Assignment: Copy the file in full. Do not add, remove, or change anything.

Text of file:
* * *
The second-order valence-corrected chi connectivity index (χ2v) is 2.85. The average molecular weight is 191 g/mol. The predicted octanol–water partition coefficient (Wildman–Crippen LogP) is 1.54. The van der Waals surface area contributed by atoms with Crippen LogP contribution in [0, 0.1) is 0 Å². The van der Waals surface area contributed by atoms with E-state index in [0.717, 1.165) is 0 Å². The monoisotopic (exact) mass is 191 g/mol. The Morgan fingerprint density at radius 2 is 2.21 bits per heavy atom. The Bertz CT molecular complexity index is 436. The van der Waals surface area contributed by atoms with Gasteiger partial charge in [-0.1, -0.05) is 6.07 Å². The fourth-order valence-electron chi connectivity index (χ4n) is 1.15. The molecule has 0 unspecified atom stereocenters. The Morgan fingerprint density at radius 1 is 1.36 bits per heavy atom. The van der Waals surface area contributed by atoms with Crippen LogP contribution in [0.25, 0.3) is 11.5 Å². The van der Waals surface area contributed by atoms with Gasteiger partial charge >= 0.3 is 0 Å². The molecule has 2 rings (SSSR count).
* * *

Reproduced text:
The second-order valence-corrected chi connectivity index (χ2v) is 2.85. The average molecular weight is 191 g/mol. The predicted octanol–water partition coefficient (Wildman–Crippen LogP) is 1.54. The van der Waals surface area contributed by atoms with Crippen LogP contribution in [0, 0.1) is 0 Å². The van der Waals surface area contributed by atoms with E-state index in [0.717, 1.165) is 0 Å². The monoisotopic (exact) mass is 191 g/mol. The Morgan fingerprint density at radius 2 is 2.21 bits per heavy atom. The Bertz CT molecular complexity index is 436. The van der Waals surface area contributed by atoms with Gasteiger partial charge in [-0.1, -0.05) is 6.07 Å². The fourth-order valence-electron chi connectivity index (χ4n) is 1.15. The molecule has 0 unspecified atom stereocenters. The Morgan fingerprint density at radius 1 is 1.36 bits per heavy atom. The van der Waals surface area contributed by atoms with Crippen LogP contribution in [0.25, 0.3) is 11.5 Å². The van der Waals surface area contributed by atoms with Gasteiger partial charge >= 0.3 is 0 Å². The molecule has 2 rings (SSSR count).